The Bloomberg Super Bowl Ad Got It Right.

Since everyone else seems to be shooting off about Mike Bloomberg’s Super Bowl ad, I might as well inject my two cents into the discussion as well. I not only liked the ad, the fact that he used some questionable data about how many children are killed each year with guns didn’t bother me at all. Given how far from reality most narratives stray that are promoted by Gun-nut Nation about their so-called gun ‘rights,’ so what if Mike’s advertisement claimed that 19-year olds were just kids?

The internet is filled with all kinds of messaging saying that Mike’s ad was ‘hypercritical,’ ‘wrong-headed,’ ‘arrogant,’ ‘elitist,’ all the usual anti-Bloomberg crap. But the best video of all was put together by the boys at Fairfax based on some ‘interviews’ at the big Pennsylvania gun show that took place at the same time the Super Bowl was being played. These interviews were so candid, so original, so individual, that it took me about 30 seconds to realize that all the folks spieling about Bloomberg were working off the exact, same script.

Of course the line-up of people defending their 2nd-Amendment ‘rights’ was as inclusive as all gun-owning populations tend to be; there was the cop, the mother wearing her Trump hat and the Black dude who was particularly upset because Bloomberg spends millions on armed security guarding his house so how ‘I can’t use a gun to defend where I live?’ 

Hey schmuck, did it ever occur to you that the reason Mike has to spend money for armed security is because he wants to make sure that the security guards he hires to protect himself actually know how to use a gun? Did it ever occur to you that maybe, just maybe you don’t have any ability to engage in armed, self-defense just because you sat in a room while some old guy droned on and on for a couple of hours about how to hold, clean and fool around with a gun?

At some point, I don’t recall exactly the year, but it had to be after 2001 (because that’s when I went back into retail guns for the third time and this incident took place) my friends at 1200 Roosevelt Avenue, which happens to be the address of Smith & Wesson, decided to try and buy some ad space in that year’s Super Bowl magazine. The ad agency producing the magazine turned them down. They also tried to do a promotion at a NASCAR race except NASCAR also turned them down. I tried to do a promotion with the local Harley dealer but the Harley corporate office wouldn’t let the dealer get involved with anyone selling guns.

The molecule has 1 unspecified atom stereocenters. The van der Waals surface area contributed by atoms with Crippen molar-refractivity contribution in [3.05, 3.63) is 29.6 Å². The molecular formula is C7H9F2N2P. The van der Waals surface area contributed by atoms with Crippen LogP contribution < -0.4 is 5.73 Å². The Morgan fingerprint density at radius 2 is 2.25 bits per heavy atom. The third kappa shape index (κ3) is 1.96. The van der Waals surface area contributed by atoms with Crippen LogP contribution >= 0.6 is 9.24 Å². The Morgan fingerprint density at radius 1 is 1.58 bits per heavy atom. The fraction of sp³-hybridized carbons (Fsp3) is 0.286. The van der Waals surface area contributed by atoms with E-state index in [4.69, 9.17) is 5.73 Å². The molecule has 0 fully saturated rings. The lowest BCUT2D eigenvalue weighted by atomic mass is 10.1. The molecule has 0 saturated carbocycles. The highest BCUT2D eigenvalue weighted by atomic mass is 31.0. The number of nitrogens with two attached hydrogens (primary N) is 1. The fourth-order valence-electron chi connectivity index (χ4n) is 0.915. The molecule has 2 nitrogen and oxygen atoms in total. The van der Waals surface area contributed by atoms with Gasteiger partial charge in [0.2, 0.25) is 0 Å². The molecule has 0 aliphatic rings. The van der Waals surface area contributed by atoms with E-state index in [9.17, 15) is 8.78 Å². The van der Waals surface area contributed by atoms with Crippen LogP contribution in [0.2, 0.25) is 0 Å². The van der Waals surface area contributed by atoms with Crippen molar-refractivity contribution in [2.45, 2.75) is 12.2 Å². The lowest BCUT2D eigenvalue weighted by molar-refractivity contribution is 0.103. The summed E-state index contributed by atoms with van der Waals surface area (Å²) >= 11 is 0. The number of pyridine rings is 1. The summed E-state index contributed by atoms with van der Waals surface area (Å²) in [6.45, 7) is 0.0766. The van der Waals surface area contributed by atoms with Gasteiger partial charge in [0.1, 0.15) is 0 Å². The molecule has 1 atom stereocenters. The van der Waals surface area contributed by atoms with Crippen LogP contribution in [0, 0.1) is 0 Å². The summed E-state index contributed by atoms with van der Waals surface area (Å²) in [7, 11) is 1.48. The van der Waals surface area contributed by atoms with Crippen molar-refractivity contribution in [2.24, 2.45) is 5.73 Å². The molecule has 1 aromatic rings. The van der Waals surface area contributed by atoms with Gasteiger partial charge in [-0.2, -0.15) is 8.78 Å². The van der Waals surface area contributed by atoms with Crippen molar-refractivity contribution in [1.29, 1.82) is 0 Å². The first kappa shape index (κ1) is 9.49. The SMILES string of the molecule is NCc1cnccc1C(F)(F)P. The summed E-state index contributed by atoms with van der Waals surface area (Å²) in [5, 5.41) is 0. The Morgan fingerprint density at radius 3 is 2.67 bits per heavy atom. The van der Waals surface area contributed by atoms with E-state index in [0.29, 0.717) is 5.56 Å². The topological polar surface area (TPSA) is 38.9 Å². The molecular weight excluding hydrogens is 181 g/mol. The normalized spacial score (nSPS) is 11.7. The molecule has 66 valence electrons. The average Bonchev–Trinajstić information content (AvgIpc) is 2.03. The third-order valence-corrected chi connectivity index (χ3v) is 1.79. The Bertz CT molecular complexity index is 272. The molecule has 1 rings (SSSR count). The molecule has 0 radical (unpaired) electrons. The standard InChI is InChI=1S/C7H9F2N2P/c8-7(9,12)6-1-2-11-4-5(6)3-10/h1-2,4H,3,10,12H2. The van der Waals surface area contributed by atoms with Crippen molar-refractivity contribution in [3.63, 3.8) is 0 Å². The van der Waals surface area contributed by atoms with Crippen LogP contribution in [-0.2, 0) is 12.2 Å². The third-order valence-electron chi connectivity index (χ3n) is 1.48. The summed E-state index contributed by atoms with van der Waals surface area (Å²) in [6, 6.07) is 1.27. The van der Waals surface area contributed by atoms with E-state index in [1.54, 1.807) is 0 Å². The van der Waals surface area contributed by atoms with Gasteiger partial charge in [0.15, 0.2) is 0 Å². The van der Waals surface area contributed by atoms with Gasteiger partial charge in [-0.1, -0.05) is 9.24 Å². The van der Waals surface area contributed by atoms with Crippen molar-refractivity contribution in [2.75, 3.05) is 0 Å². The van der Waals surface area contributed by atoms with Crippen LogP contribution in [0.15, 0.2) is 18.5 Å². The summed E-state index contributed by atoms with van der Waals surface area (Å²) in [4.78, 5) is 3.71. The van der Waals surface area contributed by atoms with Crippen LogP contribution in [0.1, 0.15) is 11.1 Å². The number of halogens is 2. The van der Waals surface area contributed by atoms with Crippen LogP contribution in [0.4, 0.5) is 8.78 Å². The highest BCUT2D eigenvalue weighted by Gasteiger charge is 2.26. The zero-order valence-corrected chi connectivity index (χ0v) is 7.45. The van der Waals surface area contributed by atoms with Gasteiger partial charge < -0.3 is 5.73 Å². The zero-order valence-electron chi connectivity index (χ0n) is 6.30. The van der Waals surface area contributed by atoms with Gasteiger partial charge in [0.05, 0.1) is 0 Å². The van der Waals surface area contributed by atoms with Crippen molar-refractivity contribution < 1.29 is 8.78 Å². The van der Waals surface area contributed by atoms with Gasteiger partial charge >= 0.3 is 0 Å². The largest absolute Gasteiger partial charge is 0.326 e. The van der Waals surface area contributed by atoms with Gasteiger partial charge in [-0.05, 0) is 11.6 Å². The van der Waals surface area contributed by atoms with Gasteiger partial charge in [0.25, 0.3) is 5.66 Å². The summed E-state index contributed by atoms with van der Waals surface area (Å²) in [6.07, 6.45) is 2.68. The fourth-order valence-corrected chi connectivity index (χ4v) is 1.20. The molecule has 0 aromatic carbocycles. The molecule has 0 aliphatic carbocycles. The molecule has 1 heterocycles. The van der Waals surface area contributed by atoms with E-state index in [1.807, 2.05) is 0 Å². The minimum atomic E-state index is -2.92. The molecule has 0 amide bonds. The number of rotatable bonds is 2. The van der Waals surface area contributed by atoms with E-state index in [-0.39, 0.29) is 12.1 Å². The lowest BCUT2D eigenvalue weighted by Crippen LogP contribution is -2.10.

These incidents took place long before Sandy Hook, long before Mike Bloomberg started bankrolling Shannon and her Moms, long before all those shooting rampages that have focused significant public attention on gun violence. In other words, for all the talk by Gun-nut Nation about how guns are becoming a mainstream consumer product, the truth is that there isn’t a single, mass-market venue allegedly favored by gun owners which is willing to step up and do any kind of promotional activity on behalf of guns.

It’s not very difficult to go to a gun show and find some folks who will tell you all the reasons why they like guns. But what kind of reaction would be found if Nielsen or one of the other TV survey companies called up Super Bowl viewers and asked them what they thought about Mike’s message on guns?

To me, what was different about Mike’s ad was that it wasn’t really a political message; it was more like a PSA that focused on guns rather than on Corona virus or some other public health threat. And if Mike continues to run ads that focus on issues rather than on insults, invectives and lies, he will be making an important and necessary contribution to the current political debate.

GO MIKE!

Advertisements

Run Mike, Run.

So this morning I started off 2020 by taking a look at Mike’s website and volunteering to help his campaign. I’ll get into the reasons why I am supporting him below (actually it’s one reason) but before that, I took a look at what he has to say about guns. After all, if Trump’s the first President to fashion an entire political image around his so-called support of 2nd-Amendment ‘rights,’ so Mike’s the first Presidential candidate who has made a national name for himself by trying to do something about the violence caused by guns.